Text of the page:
In our Investment Outlook at the beginning of the year, we said we believed a US recession would be the main story of 2023. This remains the case – we still believe such a recession is likely. Our own recession indicator suggests one is on the way in the next 12 months. And in the past, when our indicator has been at the levels it’s at now, a recession hasn’t been far away, as you can see in the graph below. 

Labour market will be key

Another factor we’re monitoring closely as a potential indication of an imminent US recession is the country’s labour market. The US economy is heavily consumer focused – so a recession can’t come until there’s a rise in unemployment and consumption declines as a result. History has shown that the labour market tends to deteriorate as we near a recession, or just as one has started. 

The 'no recession' scenario

There is a possibility, however, that a strong labour market will support consumer demand and either delay the start of a recession or allow the economy to simply avoid one. The presidential election in 2024 could also play a role in averting a recession – as having one isn’t very conducive to getting votes – and the government could use fiscal policy to sustain a healthy level of economic momentum.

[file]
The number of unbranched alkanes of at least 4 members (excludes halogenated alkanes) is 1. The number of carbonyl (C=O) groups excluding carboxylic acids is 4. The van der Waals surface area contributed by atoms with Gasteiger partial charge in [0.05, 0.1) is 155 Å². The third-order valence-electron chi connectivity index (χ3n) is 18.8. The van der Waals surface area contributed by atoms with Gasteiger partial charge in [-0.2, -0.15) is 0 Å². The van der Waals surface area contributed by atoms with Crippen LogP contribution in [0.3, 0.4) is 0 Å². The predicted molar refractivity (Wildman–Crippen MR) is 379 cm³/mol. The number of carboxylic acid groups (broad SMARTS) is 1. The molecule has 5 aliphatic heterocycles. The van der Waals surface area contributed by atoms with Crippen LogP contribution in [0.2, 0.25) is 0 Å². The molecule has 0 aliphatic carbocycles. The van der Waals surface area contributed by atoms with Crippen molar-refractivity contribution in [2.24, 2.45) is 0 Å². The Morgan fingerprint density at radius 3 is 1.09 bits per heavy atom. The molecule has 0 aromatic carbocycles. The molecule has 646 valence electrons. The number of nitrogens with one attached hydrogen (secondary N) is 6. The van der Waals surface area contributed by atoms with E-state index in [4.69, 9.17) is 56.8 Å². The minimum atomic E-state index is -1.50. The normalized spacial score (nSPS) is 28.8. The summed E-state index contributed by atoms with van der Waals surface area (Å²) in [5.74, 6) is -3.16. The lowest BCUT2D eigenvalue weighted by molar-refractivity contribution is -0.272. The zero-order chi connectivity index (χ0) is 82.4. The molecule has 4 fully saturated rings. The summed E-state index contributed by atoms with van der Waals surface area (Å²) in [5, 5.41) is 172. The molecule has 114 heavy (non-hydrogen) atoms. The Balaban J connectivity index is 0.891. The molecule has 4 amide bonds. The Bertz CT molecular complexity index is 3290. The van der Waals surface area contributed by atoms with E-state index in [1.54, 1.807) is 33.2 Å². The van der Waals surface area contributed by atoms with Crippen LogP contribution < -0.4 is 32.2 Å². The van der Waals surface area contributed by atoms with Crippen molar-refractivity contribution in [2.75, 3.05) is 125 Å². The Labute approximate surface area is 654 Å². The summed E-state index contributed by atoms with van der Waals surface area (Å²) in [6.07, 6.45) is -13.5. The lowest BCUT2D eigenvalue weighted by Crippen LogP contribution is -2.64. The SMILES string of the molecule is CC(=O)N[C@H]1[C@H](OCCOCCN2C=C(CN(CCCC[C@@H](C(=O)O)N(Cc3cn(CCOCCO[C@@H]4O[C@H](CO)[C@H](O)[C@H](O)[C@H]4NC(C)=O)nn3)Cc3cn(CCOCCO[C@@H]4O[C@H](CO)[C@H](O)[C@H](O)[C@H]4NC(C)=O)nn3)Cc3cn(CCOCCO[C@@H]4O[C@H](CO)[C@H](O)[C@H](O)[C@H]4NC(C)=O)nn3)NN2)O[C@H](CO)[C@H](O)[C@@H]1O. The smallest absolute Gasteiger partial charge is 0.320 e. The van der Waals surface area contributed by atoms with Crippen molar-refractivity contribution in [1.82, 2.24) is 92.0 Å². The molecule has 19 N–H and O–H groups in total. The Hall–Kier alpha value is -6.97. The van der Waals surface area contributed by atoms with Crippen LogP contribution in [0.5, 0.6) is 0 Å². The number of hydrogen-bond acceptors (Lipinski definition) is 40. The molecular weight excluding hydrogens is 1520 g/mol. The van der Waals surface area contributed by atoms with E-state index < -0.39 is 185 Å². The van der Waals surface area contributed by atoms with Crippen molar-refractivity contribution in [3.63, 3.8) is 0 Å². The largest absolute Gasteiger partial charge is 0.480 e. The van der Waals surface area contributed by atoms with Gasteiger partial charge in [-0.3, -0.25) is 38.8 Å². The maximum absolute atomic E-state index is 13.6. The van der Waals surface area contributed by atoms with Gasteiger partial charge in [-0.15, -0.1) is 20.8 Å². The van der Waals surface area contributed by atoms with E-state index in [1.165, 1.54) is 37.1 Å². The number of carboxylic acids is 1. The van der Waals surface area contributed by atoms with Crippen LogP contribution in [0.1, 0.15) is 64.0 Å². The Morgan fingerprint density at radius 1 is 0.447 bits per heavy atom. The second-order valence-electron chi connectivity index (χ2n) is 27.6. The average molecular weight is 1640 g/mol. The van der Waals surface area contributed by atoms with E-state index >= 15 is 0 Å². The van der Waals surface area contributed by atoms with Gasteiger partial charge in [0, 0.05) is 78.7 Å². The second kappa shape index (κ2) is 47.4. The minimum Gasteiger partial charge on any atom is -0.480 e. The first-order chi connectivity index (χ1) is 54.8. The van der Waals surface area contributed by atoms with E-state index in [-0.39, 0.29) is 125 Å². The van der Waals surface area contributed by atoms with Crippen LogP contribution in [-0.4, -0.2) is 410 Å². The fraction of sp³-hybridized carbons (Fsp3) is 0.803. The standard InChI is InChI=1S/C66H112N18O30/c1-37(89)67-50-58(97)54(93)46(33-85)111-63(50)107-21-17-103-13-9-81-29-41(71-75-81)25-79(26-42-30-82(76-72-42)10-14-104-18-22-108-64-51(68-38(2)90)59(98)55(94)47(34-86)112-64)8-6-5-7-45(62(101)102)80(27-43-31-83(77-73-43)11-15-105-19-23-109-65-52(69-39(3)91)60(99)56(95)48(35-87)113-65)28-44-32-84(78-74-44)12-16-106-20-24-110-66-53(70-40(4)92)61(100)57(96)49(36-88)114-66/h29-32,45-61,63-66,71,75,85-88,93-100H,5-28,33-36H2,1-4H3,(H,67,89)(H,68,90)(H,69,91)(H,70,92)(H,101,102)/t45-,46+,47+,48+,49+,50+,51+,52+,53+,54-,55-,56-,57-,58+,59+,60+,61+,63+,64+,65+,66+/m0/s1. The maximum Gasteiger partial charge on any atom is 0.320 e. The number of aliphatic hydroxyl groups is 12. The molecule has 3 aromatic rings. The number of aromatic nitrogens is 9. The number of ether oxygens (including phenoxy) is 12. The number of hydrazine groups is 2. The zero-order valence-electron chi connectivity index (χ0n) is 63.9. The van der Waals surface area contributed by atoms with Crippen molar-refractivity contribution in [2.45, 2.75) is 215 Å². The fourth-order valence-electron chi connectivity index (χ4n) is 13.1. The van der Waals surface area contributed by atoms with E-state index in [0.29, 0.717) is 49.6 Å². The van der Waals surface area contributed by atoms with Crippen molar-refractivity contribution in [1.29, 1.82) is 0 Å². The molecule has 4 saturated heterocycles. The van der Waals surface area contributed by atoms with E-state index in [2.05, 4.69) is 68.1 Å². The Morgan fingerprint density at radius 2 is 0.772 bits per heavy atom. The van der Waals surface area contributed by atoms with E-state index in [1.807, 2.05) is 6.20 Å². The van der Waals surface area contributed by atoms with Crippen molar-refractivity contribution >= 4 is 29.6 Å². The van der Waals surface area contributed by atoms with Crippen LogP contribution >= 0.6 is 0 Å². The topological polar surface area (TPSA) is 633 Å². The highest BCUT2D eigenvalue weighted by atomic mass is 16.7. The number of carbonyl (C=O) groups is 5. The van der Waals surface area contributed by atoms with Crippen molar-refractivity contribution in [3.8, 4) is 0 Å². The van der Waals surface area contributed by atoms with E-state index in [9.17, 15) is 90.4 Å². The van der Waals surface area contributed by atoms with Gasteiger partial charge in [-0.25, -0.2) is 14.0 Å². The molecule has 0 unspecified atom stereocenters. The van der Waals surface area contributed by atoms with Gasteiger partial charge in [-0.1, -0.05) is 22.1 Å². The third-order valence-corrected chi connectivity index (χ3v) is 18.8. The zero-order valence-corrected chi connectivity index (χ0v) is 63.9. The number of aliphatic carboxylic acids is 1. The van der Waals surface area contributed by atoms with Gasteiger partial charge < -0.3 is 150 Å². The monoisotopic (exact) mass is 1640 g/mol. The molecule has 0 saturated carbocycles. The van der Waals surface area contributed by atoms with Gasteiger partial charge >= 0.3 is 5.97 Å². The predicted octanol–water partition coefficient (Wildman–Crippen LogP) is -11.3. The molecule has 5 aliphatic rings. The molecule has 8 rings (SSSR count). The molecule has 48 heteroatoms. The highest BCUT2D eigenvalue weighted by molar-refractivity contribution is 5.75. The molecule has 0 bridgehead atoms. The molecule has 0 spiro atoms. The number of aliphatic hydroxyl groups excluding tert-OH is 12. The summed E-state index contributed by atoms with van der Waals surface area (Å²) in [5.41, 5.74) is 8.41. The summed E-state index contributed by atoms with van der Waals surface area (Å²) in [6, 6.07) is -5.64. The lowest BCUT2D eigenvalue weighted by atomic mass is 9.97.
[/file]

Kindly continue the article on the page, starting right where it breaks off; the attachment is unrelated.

Something needs to happen

The difficulty with these more benign scenarios is that they would likely prevent inflation from falling back to central banks’ preferred levels of 2%. It’s generally accepted that something needs to happen to reduce demand for goods and services for price pressures to decisively fall back to pre-pandemic levels. 

Rising interest rates take their toll

In a bid to tame above-target inflation levels, central banks have been raising interest rates at a rapid pace. And regardless of whether or not a recession is on the way, higher rates can shock the system and expose vulnerabilities. We’ve seen this in the US, where the Federal Reserve’s aggressive rate hiking unearthed concerns around systemic risks in the US banking sector. While those concerns were soon allayed, we’re still starting to see cracks in some interest-rate-sensitive sectors.